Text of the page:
Sandy Creek Covered Bridge

Today, I went to Goldman, Missouri to paint this quaint old covered bridge.  It was a perfect day to paint outside – gentle breezes, warm, but not hot, and best of all I found a shady spot in which to paint this.  This was done in soft pastels.  First, I walked all IMG_0015around the area to find a good view.  Then, the smart phone came in handy to make a good composition, avoiding center lines.  A few lines were drawn based on this, and then the gadget was put away.

I completed the drawing in white “charcoal” using Sennelier La Carte pastel board in the color sienna.  This has a rough, toothy surface that grabs and hold on to the pastel.  It is possible to layer it thickly, and get some really good intense, vibrant colors in there.  NuPastels were used first – dark, earthy red for the shadow side of the

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Sandy Creek Covered Bridge, soft pastel on pastel board, 18″ x 13 3/4″

covered bridge, and a bright tomato red for the light side.  I paid attention to the structures inside of the covered bridge, as well.  Cooler, grayer greens were selected for the background trees, and warmer, higher chroma greens for the foreground trees, shrubs, and grass.  I also blended and softened the edges of the background trees.  Dark blue was lightly scumbled over the green for the darker shadow areas of the greenery.   Finally,  the large tree covering the left side of the bridge was left out, as the composition would benefit from an area of flat color to offset all the variations in the surrounding greenery and the sun dappling.

I love to paint bright, sunny scenes.  The key to that is to use a strong value system, including darks.  This supports the lighter yellow greens, pinks, peaches, etc in this landscape.  I made a special  point to use my blue greens as well for the shadowy areas.  Can you see the contrast between the warm and cool areas?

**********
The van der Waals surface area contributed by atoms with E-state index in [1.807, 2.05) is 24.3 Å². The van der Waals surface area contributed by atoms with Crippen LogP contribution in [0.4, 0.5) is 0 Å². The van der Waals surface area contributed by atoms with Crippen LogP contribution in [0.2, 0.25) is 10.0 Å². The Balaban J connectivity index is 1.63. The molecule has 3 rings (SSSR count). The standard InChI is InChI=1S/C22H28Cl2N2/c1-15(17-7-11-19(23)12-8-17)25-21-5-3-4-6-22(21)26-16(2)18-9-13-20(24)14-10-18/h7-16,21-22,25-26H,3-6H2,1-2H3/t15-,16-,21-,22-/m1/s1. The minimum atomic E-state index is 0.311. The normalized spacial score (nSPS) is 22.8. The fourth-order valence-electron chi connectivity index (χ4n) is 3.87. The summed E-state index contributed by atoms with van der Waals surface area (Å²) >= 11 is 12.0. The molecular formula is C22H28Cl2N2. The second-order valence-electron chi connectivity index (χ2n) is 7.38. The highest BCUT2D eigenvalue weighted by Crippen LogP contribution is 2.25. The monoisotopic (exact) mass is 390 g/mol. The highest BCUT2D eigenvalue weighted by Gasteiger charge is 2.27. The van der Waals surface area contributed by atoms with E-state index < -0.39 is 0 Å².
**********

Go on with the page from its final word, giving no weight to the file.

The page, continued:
A guy was riding his bike over the bridge. That would really add a lot, to put him in there img_0016.jpgon his bicycle, so I asked him to ride through again slowly, and he kindly obliged.  He was very nice, and we talked for a while.  He took some pictures of me painting.

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Muny Gazebo in Forest Park

I LOVE spring!  It is a wonderful time to paint outdoors.  Today was a sunny, warm, breezy day.  My husband doesn’t go to work until 3 PM, so he came with me, and we went to Forest Park in St. Louis to paint the gazebo in front of the Muny in Forest Park, which is an outdoor theatre.

I had already decided to do this one in 2 sessions, instead of just 1, because the subject matter is intricate and complex.  I love older architecture, and this one is Victorian, and has lots of very cool details.  I enjoy showing the details in older architecture.  St Louis has much older Victorian architecture.  My goal for today, which I achieved, was to get a good detailed drawing of my subject.

When I first got there, I chose a spot where there was sunlight on one side and shadow

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Muny Gazebo, pastel, 14″ x 18″

on the other.  This makes for a more interesting composition.  At first I was just going to have the gazebo fill in most of the space, but then I decided to put it further back and include the bridge to the right as well.  This way, I would have a wide expanse of water with the reflections, and sky, and this would make it nicer.  We were blessed in that there was a park bench under some shady trees, so we sat on that.

I used my iphone to take a shot of it, just to establish the first few lines.  I have a tendency otherwise to lose my composition and drift off the page.  Then I built everything else on those first lines.  The first thing I did was establish the horizon, which was 5/8 (golden ration) of the way down from the top.  Then, I got the lines of the shore, the island, the basic outline of the gazebo, and the bridge.  I put my phone away and did the rest just from sight.  I have a view finder, but I need a stand or tripod or something to hold it stationary.  It’s a pain to have to keep holding it up over and over, and finding the same view each time.

I plan to go back on Thursday, because tomorrow it’s supposed to rain. One thing about the midwest, is it’s a challenge to spend more than 1 day on a plein air painting, because the conditions are so different from day to day.  At least I’m not trying to paint something that will change very fast, like flowers, or blooming trees.  Stay tuned for my next session on this one!

Dreaming of Warmer Days

I was born and raised in the tropics (Venezuela).  Now, I’m in Missouri, USA.  I really miss the tropical weather in winter!  So, I decided to go to the Missouri Botanical Garden Temperate House, and paint this romantic little scene of vines trailing along a Mediterranean stucco wall.  This is done in soft pastels, en plein air.

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Dreaming of Warmer Days, soft pastel